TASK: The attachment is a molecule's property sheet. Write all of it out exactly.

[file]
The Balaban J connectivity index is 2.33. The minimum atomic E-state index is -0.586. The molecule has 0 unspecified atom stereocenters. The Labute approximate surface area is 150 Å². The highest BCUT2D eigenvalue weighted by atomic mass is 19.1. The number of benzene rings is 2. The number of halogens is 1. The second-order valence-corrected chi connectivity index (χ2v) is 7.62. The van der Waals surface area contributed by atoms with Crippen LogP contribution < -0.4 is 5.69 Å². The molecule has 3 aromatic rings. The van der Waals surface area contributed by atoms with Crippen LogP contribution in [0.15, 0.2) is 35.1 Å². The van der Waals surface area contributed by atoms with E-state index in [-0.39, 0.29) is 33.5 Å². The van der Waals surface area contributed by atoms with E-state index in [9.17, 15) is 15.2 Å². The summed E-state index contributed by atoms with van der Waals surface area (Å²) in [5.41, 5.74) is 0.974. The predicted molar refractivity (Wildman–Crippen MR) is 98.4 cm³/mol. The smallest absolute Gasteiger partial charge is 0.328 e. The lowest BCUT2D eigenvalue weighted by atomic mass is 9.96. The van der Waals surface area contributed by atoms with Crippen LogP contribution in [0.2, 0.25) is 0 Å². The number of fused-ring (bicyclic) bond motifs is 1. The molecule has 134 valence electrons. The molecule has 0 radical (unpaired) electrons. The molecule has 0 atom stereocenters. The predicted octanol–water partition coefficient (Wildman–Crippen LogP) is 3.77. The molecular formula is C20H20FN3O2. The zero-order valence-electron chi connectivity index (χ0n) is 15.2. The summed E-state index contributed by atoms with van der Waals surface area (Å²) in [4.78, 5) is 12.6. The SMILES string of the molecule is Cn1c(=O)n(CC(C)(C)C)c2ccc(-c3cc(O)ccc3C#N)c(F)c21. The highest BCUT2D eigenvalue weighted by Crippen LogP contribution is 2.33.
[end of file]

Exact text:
The Balaban J connectivity index is 2.33. The minimum atomic E-state index is -0.586. The molecule has 0 unspecified atom stereocenters. The Labute approximate surface area is 150 Å². The highest BCUT2D eigenvalue weighted by atomic mass is 19.1. The number of benzene rings is 2. The number of halogens is 1. The second-order valence-corrected chi connectivity index (χ2v) is 7.62. The van der Waals surface area contributed by atoms with Crippen LogP contribution < -0.4 is 5.69 Å². The molecule has 3 aromatic rings. The van der Waals surface area contributed by atoms with Crippen LogP contribution in [0.15, 0.2) is 35.1 Å². The van der Waals surface area contributed by atoms with E-state index in [-0.39, 0.29) is 33.5 Å². The van der Waals surface area contributed by atoms with E-state index in [9.17, 15) is 15.2 Å². The summed E-state index contributed by atoms with van der Waals surface area (Å²) in [5.41, 5.74) is 0.974. The predicted molar refractivity (Wildman–Crippen MR) is 98.4 cm³/mol. The smallest absolute Gasteiger partial charge is 0.328 e. The lowest BCUT2D eigenvalue weighted by atomic mass is 9.96. The van der Waals surface area contributed by atoms with Crippen LogP contribution in [0.2, 0.25) is 0 Å². The number of fused-ring (bicyclic) bond motifs is 1. The molecule has 134 valence electrons. The molecule has 0 radical (unpaired) electrons. The molecule has 0 atom stereocenters. The predicted octanol–water partition coefficient (Wildman–Crippen LogP) is 3.77. The molecular formula is C20H20FN3O2. The zero-order valence-electron chi connectivity index (χ0n) is 15.2. The summed E-state index contributed by atoms with van der Waals surface area (Å²) in [4.78, 5) is 12.6. The SMILES string of the molecule is Cn1c(=O)n(CC(C)(C)C)c2ccc(-c3cc(O)ccc3C#N)c(F)c21. The highest BCUT2D eigenvalue weighted by Crippen LogP contribution is 2.33.